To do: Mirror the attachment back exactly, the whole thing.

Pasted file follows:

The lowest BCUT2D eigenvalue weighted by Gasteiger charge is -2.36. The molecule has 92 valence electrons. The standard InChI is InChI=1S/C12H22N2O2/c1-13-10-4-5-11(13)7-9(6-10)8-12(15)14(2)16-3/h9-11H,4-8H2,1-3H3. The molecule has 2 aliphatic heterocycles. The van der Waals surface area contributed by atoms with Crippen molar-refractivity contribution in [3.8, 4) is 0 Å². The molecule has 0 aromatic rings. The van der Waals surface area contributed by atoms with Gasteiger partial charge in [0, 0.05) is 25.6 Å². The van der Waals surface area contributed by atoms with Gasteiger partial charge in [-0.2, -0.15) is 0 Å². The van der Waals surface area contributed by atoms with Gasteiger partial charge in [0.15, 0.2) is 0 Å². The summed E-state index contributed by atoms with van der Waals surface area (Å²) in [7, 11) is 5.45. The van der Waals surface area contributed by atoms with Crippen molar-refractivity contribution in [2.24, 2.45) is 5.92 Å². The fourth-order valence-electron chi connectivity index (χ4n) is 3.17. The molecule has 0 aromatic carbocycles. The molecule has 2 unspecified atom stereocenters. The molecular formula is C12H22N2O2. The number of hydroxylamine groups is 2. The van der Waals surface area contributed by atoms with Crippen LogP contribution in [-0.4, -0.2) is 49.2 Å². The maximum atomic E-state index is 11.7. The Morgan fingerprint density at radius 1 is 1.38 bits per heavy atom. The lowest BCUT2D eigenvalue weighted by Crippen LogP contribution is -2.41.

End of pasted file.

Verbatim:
The lowest BCUT2D eigenvalue weighted by Gasteiger charge is -2.36. The molecule has 92 valence electrons. The standard InChI is InChI=1S/C12H22N2O2/c1-13-10-4-5-11(13)7-9(6-10)8-12(15)14(2)16-3/h9-11H,4-8H2,1-3H3. The molecule has 2 aliphatic heterocycles. The van der Waals surface area contributed by atoms with Crippen molar-refractivity contribution in [3.8, 4) is 0 Å². The molecule has 0 aromatic rings. The van der Waals surface area contributed by atoms with Gasteiger partial charge in [0, 0.05) is 25.6 Å². The van der Waals surface area contributed by atoms with Gasteiger partial charge in [-0.2, -0.15) is 0 Å². The van der Waals surface area contributed by atoms with Gasteiger partial charge in [0.15, 0.2) is 0 Å². The summed E-state index contributed by atoms with van der Waals surface area (Å²) in [7, 11) is 5.45. The van der Waals surface area contributed by atoms with Crippen molar-refractivity contribution in [2.24, 2.45) is 5.92 Å². The fourth-order valence-electron chi connectivity index (χ4n) is 3.17. The molecule has 0 aromatic carbocycles. The molecule has 2 unspecified atom stereocenters. The molecular formula is C12H22N2O2. The number of hydroxylamine groups is 2. The van der Waals surface area contributed by atoms with Crippen LogP contribution in [-0.4, -0.2) is 49.2 Å². The maximum atomic E-state index is 11.7. The Morgan fingerprint density at radius 1 is 1.38 bits per heavy atom. The lowest BCUT2D eigenvalue weighted by Crippen LogP contribution is -2.41.